Unwilling Sacrifices

I know I’m about a year too late for this to be news, but I recently watched Suffragette with my family. Snuggled up under a warm comforter and popcorn in hand, I was expecting a feel-good, rah-rah feminists!, let’s-go-change-the-world film, but that isn’t what I got. Instead of inspirational and heartwarming, it brought on a lot of raw feelings and emotions about the absolute thanklessness of advocacy work and the heartbreaking sacrifices that are thrown onto change-makers. So often when we tell the stories of our feminist forebears, we give a polite nod to their sacrifice and acknowledge it must have been hard, but they were right, they won, and we move along, satiated by our moment of gratitude. What we forget is that many of them lost everything dear to them. Most of them never intended to.

What struck me most forcefully was not my gratitude for their sacrifices but the anger that I felt. I was angry they had to make those sacrifices in the first place. I was angry that more people around them didn’t share their portion of the burden in bringing about justice and equality. I wondered how much better things would have been if everyone had looked around and noticed the inequity and been bothered by it. But they didn’t.

I was angry that so many people suggest they would have been on the right side of history yesterday as they simultaneously dismiss today’s activists and movements as “disturbing the peace.” I was angry that so many people seem to believe the quest for equality is done. Finished. Even more, I was angry that so many who cared so little reaped the same benefits as those who did everything. Yes, those suffragettes who sacrificed so much won the vote. So did the women who fought against them.

And then I thought of the people these brave women lost on a personal level–the coworkers, friends and family, even their own husbands, who turned their back on them. In one of the most heartbreaking moments of the film, the main character, Maud, has her son taken away, largely because she no longer conformed to the traditional roles and beliefs about womanhood. She was deemed unfit to raise her child because she no longer espoused traditional womanhood.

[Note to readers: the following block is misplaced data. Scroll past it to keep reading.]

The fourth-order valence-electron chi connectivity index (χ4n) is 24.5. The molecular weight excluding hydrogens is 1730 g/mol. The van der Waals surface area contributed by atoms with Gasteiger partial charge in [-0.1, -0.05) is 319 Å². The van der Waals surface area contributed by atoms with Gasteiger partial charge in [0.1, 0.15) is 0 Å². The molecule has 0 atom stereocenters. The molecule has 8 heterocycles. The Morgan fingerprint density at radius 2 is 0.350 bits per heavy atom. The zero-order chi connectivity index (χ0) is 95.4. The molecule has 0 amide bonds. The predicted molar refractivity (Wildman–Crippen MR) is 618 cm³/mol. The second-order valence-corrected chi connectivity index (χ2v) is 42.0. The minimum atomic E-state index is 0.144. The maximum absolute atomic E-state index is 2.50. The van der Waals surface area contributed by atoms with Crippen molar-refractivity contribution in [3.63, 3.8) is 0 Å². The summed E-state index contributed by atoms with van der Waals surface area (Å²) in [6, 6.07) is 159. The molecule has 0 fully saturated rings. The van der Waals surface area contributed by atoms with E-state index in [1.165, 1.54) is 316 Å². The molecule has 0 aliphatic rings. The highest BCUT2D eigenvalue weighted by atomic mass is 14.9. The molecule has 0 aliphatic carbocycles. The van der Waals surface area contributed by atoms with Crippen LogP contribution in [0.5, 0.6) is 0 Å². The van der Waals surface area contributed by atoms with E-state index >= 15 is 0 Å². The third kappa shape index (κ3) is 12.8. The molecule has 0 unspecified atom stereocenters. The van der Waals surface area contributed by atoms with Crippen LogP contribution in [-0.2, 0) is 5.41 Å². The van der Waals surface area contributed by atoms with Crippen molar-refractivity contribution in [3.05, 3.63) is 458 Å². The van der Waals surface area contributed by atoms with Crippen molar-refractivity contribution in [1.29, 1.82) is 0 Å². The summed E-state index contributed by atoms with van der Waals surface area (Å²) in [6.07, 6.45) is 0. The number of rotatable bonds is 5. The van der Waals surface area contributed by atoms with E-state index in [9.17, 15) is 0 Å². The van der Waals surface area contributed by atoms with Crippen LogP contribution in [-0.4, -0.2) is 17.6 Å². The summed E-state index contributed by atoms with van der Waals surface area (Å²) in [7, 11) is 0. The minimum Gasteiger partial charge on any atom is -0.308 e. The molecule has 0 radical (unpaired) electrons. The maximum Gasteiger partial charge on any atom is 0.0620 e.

In turn, I thought of all the people I’d lost in my life since coming to Mormon feminism–those who have written me out because my activism made them uncomfortable, the bridges I never wanted to burn but did as I tried to find my way, the not-so-subtle suggestions that I was ruining my family and turning my back on them because (obviously) feminists hate their husbands and children. I thought of my close childhood friend who no longer speaks to me because of the views I hold and the audacity I have to share them. It was then that I  realized Maud never felt the fight was worth the sacrifices she was required to endure. I’m sure that had she been given the choice of her son vs. her advocacy, she would have chosen her son. Hands down. Thing is, she didn’t choose her sacrifices. None of us do. They were never made willingly–they were thrust upon her and she was left to move forward anyway.

While I’ve never endured anything so terrible as the loss of my children, I wept over the people I’ve lost that I never wanted to lose. As I sat in the anger and pain, I kept wanting to tie it up in a pretty bow and talk about how it’s all worth it. I wanted to be able to say that the knowledge and perspective I gained turned me into a happier, better person. I wanted to talk about purpose in life. I wanted to say that the sacrifices were worth it, that they were hard but I was willing to make them. But maybe I’ll never be able  say it was worth it on a personal level–that my writing and speaking about the need for the expanded role of women in the Church will ever be personally fulfilling enough to make up for what it feels I’ve lost.

In just about every lesson on the Law of Tithing, there will always be the stories about the person who was on the very edge of the money, where paying their tithing was a huge personal sacrifice and then days later, mysterious money shows up in their account or on their doorstep. These stories make us feel good and reinforce the narrative that God will immediately deliver us following our sacrifice. The ram in the thicket always shows up in a timely manner. But perhaps more important than the stories of quick deliverance is learning to sit with the uncomfortable stories of when deliverance doesn’t come, at least not in the ways and timetable we expect it to come. Sometimes windows of heaven don’t open. Sometimes we surrender to the sacrifice anyway.